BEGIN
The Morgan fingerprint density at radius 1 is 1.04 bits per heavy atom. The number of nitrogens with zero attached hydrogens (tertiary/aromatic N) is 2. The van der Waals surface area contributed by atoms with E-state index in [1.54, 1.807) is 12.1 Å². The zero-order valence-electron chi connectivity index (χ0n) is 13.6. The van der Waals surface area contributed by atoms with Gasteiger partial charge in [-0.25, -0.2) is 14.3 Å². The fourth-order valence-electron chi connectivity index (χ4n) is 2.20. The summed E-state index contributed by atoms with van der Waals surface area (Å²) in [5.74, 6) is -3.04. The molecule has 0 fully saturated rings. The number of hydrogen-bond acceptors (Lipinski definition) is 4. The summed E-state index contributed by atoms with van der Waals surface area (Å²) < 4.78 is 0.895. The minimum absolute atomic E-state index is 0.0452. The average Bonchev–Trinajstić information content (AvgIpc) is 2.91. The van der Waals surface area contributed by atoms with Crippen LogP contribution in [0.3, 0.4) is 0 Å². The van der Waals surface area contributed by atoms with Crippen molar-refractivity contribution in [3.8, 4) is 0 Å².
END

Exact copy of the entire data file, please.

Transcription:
The Morgan fingerprint density at radius 1 is 1.04 bits per heavy atom. The number of nitrogens with zero attached hydrogens (tertiary/aromatic N) is 2. The van der Waals surface area contributed by atoms with E-state index in [1.54, 1.807) is 12.1 Å². The zero-order valence-electron chi connectivity index (χ0n) is 13.6. The van der Waals surface area contributed by atoms with Gasteiger partial charge in [-0.25, -0.2) is 14.3 Å². The fourth-order valence-electron chi connectivity index (χ4n) is 2.20. The summed E-state index contributed by atoms with van der Waals surface area (Å²) in [5.74, 6) is -3.04. The molecule has 0 fully saturated rings. The number of hydrogen-bond acceptors (Lipinski definition) is 4. The summed E-state index contributed by atoms with van der Waals surface area (Å²) < 4.78 is 0.895. The minimum absolute atomic E-state index is 0.0452. The average Bonchev–Trinajstić information content (AvgIpc) is 2.91. The van der Waals surface area contributed by atoms with Crippen LogP contribution in [0.3, 0.4) is 0 Å². The van der Waals surface area contributed by atoms with Crippen molar-refractivity contribution in [3.8, 4) is 0 Å².